It is almost 15 months since Lane Bursed and Meredith Smith were killed in a wreck on I-95. Burnsed, a graduate of Flagler Palm Coast High School, was 19. Smith, then still a student at FPC and a cheerleader there, was 17.
On Sunday, Louis Prinzo IV, a 23-year-old resident of Ormond Beach, was arrested and charged in the two teens’ death. Prinzo faces eight charges in all, four of them felonies, including two counts of DUI manslaughter, two counts of DUI with serious bodily injury, three counts of DUI with property damage, and one DUI count. His charging affidavit, issued by the State Attorney’s office, found that Prinzo’s blood tested positive for Oxycodone, a pain killer, and Alprazolam, an anti-anxiety medication, both of which can impair driving. The concentration of Oxycodone in Prinzo’s blood was within the normal range when the prescription drug is taken with a doctor’s order. The Alprazolam concentration was higher.
Burnsed’s family issued a statement Monday remarkable for its forbearance regarding Prinzo’s arrest.
“We are not angry or bitter and our heart goes out to Louis Prinzo and his family,” the statement read. “We can only imagine the hurt and stress that they are going through. Almost anyone could end up in the same situation be it not for the grace of God. Regardless of the circumstances surrounding his death, the world lost someone special with the death of Lane. He was generous and fun-loving and a friend to everyone he ever met. As a family we have chosen to embrace God’s providence and to honor Lane’s memory the best we can. We will continue to pray and ask God’s grace and mercy upon everyone involved.”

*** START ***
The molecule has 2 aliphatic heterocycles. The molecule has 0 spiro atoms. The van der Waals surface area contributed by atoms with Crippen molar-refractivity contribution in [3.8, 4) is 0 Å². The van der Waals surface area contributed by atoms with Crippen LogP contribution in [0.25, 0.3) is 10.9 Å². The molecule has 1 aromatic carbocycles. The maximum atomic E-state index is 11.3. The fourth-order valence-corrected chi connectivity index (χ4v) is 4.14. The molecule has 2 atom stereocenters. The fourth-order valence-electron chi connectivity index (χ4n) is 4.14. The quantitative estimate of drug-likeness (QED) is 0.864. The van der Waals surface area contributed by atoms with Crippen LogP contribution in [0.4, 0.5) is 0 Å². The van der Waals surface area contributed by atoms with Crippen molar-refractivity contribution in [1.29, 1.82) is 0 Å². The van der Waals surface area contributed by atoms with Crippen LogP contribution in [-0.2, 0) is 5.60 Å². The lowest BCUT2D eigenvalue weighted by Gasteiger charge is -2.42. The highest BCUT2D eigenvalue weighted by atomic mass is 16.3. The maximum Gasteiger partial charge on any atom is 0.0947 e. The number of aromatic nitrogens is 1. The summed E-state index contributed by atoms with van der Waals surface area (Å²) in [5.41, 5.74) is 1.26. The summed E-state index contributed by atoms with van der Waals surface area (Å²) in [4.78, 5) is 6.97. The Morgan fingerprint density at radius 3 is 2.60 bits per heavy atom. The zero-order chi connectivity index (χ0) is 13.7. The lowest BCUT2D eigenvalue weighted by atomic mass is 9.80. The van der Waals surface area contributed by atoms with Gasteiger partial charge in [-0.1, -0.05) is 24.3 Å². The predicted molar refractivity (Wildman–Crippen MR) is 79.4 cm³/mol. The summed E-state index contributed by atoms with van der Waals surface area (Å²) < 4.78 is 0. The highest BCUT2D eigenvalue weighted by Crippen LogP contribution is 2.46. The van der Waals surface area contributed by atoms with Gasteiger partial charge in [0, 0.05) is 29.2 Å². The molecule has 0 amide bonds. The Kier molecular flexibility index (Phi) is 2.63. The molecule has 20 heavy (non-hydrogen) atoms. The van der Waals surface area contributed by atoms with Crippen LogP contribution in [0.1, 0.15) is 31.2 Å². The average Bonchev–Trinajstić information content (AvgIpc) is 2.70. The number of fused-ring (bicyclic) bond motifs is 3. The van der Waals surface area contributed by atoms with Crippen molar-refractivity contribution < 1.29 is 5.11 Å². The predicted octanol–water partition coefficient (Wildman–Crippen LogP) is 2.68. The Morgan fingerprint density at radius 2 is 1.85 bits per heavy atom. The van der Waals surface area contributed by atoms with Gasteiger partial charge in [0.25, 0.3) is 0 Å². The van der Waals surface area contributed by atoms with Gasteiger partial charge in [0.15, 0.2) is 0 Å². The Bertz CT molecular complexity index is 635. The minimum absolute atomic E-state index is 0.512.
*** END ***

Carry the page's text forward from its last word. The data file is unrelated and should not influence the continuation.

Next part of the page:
Louis Prinzo was arrested by the Ormond Beach Police Department and booked at the Volusia County jail, where he remains on $100,500 bond.
The arrest report provides the most detailed account yet about the circumstances surrounding the wreck in Ormond Beach late that Thursday night.
Prinzo was at the wheel of a 1996 Mercury, traveling south in the far-left lane of I-95. Immediately after passing State Road 40, which he’d intended to take, he pulled into the emergency lane, slowed down, then made a right turn directly in front of southbound traffic. The first vehicle to collide with Prinzo’s was a Chevy Blazer, driven by Doron Lyn. The front of the Chevy struck the Mercury’s right rear. Burnsed was at the wheel of a Ford F-150, with Smith in the passenger seat. He was in the left through lane, behind and to the right of Lyn. He veered left to avoid a collision with the Mercury. By then Lyn had slowed down in the far left lane. The front of the F-150 collided with the rear of Lyn’s Blazer.
That collision caused the Blazer “to ride up onto Lane Jerome Burnsed’s vehicle’s front where the tow hitch intruded into the front windshield and inside [the] compartment of [the F-150] before overturning,” the police report states. The F-150 collided with the center guard rail, where it came to a stop. Three witnesses described to police Prinzo’s driving pattern as they’d seen it before the crash.
Smith died at the scene. Burnsed died after midnight, two hours after the wreck, at a hospital. Lyn, now 31, and Tuesday Coulter, a friend of Smith’s who was riding in the F-150, were critically injured but survived. Prinzo sustained minor injuries.
Florida Highway Patrol troopers who happened to be near the scene and arrived there moments after the crash saw Prinzo still sitting behind the wheel of his car. As paramedics treated him, they all noticed that he had constricted pupils, his demeanor “not normal but lethargic and taking his time answering questions,” his arrest report states. Several paramedics noticed “an empty syringe and twisted straw with unknown substance inside it taken from the defendant’s pocket.” The toxicology report will note that evidence of marijuana consumption had also been found in his blood. Prinzo admitted to paramedics that he had “snorted some white stuff and smoked marijuana.”
Troopers obtained blood samples from Prinzo when he was being treated at Florida Memorial Hospital.